Explaining age and sex differences in children's handwriting: A neurobiological approach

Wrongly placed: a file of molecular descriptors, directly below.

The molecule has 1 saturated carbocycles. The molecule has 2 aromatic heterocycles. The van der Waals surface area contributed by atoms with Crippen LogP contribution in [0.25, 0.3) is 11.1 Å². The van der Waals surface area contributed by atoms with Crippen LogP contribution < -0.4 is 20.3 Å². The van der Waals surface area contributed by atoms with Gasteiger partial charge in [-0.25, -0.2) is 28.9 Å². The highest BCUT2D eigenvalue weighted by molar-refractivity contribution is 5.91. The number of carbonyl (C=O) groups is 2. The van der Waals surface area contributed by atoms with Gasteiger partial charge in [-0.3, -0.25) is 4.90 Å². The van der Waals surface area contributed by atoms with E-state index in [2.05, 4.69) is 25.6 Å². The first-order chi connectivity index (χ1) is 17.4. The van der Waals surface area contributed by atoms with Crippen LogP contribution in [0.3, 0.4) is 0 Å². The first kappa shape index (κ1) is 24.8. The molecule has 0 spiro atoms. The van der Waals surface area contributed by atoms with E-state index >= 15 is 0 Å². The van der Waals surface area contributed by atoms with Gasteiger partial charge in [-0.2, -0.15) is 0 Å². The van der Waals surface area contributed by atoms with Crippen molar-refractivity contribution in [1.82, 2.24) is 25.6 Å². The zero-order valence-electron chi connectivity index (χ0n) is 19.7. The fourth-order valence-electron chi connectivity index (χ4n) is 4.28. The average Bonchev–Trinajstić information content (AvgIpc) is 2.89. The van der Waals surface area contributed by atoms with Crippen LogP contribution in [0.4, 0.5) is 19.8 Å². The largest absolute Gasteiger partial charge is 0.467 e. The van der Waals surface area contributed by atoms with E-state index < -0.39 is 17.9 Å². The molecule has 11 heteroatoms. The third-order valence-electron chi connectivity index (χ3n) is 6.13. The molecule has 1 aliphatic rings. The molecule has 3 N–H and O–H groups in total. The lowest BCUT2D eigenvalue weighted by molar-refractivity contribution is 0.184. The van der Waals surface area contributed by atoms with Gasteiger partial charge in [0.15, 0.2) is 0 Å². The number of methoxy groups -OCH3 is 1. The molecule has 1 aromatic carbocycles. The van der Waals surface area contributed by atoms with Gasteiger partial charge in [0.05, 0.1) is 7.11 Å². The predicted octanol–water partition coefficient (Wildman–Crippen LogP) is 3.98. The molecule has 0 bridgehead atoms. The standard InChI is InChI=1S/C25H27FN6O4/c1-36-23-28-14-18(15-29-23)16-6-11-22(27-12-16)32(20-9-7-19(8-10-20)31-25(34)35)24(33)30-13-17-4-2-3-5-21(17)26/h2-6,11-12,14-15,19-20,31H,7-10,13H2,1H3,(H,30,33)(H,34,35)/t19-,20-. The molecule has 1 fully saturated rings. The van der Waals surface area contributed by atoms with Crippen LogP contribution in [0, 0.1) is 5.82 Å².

The present study aimed to assess the effect of age and sex on children's writing performance, as well as to investigate possible age and sex differences between proficient, intermediate and poor writers. Two hundred and ten children aged 7 to 12 years were examined during spontaneous writing, copying and writing to dictation, using the writing scale of the Luria - Nebraska neuropsychological battery. Results showed a significant effect of age in writing performance. The trend towards writing proficiency in childhood was found to be sex related, while boys were overrepresented among the poor writers. The findings are interpreted on the basis of the neurobiological theories of brain development as well as on the different rates of cerebral maturation between the sexes.